I’ll do better if media supports me: Umar Akmal

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Before his debut in 2009, Umar Akmal was definitely one of the hottest prospects ─ if not the hottest one ─ in Pakistani cricket.

The swashbucklinbg right-handed batsman from Lahore, who was 19 then, absolutely thrashed bowlers in the domestic circuit and was also a part of the Pakistan Under-19 side in the World Cup 2008 campaign.

Kamran Akmal’s younger brother, with his innate skill, was seen as a successor to former skipper Inzamam-ul-Haq who ended his stellar career in 2007.

Akmal’s debut series was against Sri Lanka and the young lad couldn’t resist displaying his natural flamboyance on the pitch, scoring a blistering 102 in what was only his third ODI.

That innings was not just about Akmal’s high score — his street smart and free-flowing hands roused excitement around the cricketing world, raising comparisons with the likes of Javed Miandad and Zaheer Abbas.

Akmal introduced himself in the Test arena in a similar manner, scoring 129 and 75 against New Zealand at Dunedin in November 2009.

Fans were thrilled to have someone with technical soundness and aggression in the team’s batting line-up.

Akmal’s maiden ODI ton.

However, the middle-order batsman’s consistency began wavering, and posting big scores became a rare occurrence for the right-hander.

His loss of ability to make a positive impact in matches was paired with complaints regarding his discipline and lack of seriousness.

Akmal, however, believes his loss of form is down to lack of confidence in his abilities. The Lahori feels he has not been backed by fans and Pakistani media after his involvement in unethical activities on several occasions.

“The media needs to stop highlighting every little situation and making a big deal out of it,” he said in an interview to Pakpassion.net.

“Us cricketers have families too and it’s not nice for them to see negative stories being brought up and highlighted in the media.”

“Our families struggle to cope with controversies which the media seems to thrive on,” Akmal added.

He said his form would improve if he got enough support from the media in particular. “I would urge the Pakistani media to support Pakistani cricketers and help us in taking Pakistan cricket forward,” the 26-year-old said.

“I need support from the media and if I get that then you will definitely see positive results.”

The Lahore-born cricketer did not seem happy with current teammates and management staff and said that he missed some former players who had bucked him up in his early days in international cricket, claiming that it helped encourage good performances.

Talking about his explosive Test debut Akmal said: “My Test debut was a special moment for me. My brother Kamran was with me at the crease when I reached three figures and senior players like Mohammad Yousuf and Shoaib Malik were around me and they offered me so much support and guidance.”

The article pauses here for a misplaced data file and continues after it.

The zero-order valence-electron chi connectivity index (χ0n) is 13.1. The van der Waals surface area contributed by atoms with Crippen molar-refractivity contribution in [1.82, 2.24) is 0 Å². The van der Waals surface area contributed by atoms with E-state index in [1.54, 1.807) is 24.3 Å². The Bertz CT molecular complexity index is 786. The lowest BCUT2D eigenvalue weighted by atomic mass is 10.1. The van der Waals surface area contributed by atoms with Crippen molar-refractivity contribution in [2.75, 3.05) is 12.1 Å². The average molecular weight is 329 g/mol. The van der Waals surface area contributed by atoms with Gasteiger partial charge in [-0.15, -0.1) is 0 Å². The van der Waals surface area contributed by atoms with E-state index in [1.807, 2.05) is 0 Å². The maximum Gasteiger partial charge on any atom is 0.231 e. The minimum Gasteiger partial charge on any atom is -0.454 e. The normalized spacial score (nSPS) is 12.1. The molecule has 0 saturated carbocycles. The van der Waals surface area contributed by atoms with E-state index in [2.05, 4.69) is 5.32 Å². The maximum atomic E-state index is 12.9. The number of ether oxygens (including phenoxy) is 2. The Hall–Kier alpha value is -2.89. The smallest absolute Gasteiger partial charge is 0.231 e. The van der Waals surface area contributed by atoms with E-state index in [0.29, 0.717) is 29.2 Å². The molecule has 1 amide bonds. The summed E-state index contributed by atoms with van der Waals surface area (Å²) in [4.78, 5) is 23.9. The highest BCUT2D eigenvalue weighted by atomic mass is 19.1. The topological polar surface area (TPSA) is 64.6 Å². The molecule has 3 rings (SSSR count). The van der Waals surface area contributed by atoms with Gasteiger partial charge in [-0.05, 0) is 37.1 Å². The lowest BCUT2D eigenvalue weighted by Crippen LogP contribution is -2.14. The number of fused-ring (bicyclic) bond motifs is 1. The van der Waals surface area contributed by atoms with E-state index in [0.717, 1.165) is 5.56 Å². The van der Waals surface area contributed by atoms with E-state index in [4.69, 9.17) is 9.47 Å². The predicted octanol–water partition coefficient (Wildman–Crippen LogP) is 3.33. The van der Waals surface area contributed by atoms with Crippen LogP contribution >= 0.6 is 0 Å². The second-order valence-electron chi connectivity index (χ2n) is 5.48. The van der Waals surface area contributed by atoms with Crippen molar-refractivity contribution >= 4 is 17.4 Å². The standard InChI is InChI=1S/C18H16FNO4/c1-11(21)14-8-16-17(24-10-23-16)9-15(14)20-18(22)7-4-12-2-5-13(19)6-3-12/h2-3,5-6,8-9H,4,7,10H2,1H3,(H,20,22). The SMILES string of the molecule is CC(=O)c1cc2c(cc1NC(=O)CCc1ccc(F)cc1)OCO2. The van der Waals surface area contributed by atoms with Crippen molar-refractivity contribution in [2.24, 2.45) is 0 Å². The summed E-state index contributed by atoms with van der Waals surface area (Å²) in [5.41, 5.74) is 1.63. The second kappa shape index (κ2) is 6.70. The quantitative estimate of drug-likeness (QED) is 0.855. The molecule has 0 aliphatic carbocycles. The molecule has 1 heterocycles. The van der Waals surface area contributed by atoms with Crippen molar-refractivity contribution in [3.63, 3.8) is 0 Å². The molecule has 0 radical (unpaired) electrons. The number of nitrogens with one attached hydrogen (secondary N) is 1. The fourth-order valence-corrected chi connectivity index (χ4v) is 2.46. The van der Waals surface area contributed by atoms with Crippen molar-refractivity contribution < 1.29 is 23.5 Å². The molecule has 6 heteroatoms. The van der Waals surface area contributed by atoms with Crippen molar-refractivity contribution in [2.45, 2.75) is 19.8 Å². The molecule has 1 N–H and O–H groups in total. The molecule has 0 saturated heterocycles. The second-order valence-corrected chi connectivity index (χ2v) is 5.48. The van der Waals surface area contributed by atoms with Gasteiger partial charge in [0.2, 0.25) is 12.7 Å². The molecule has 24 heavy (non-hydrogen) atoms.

“I cannot express in words just how much confidence those senior players gave me.”

Akmal believes that for him to perform well, every stakeholder should support him completely. “Confidence for a player comes from your captain, the management, the coaching staff, your cricket board and the media… Us players just need confidence that’s all.”

The right-hander is currently in England, playing for Leicestershire in the on-going Natwest T20 blast.

He has scored 86 runs in his four outings for the county side, including a 52 not out in his first match.

Scoring runs in the shorter format in England can prove beneficial for Akmal as Pakistan will play five ODIs and a T20 after a four-match Test series against England in an upcoming tour next month.

Having not been named in the Test squad and also ignored for the recent Pakistan boot camp at PMA Kakul, Akmal is still hopeful that he will make it to the national side for the limited overs games.

“Only the squad has been announced ahead of the Test series, so you never know,” he said. “I live in hope, I always do.”

Younis, de Villiers Akmal’s Test idols

Umar Akmal’s Test form also took a nosedive a year after his debut, but the right-hander may be able to use the lack of opportunity as an excuse for not being able to prove himself in the longer format.

The 26-year-old was dropped after playing 16 Tests and has been considered as a limited overs specialist since then.

However, Akmal thinks he has the ability to put up big scores in the traditional Test format and wants to see his name amongst the likes of compatriot Younis Khan and South Africa’s AB de Villiers.

“I always wanted to emulate the achievements of Younis Khan in Test cricket and still do,” he said. “I also follow AB de Villiers a lot and he’s another great example to me. These are two individuals whose achievements I want to emulate and time is still on my side.”

‘Another chance’

Akmal, who has scored 2,913 ODI runs at an average of 34.67 for his country said he needed ‘another chance’ to prove his mettle and regain his place in the national squad and also in the hearts of the cricket crazy Pakistani fans.

“I just want another chance to perform and to show people that I am still capable of performing in international cricket,” he said.

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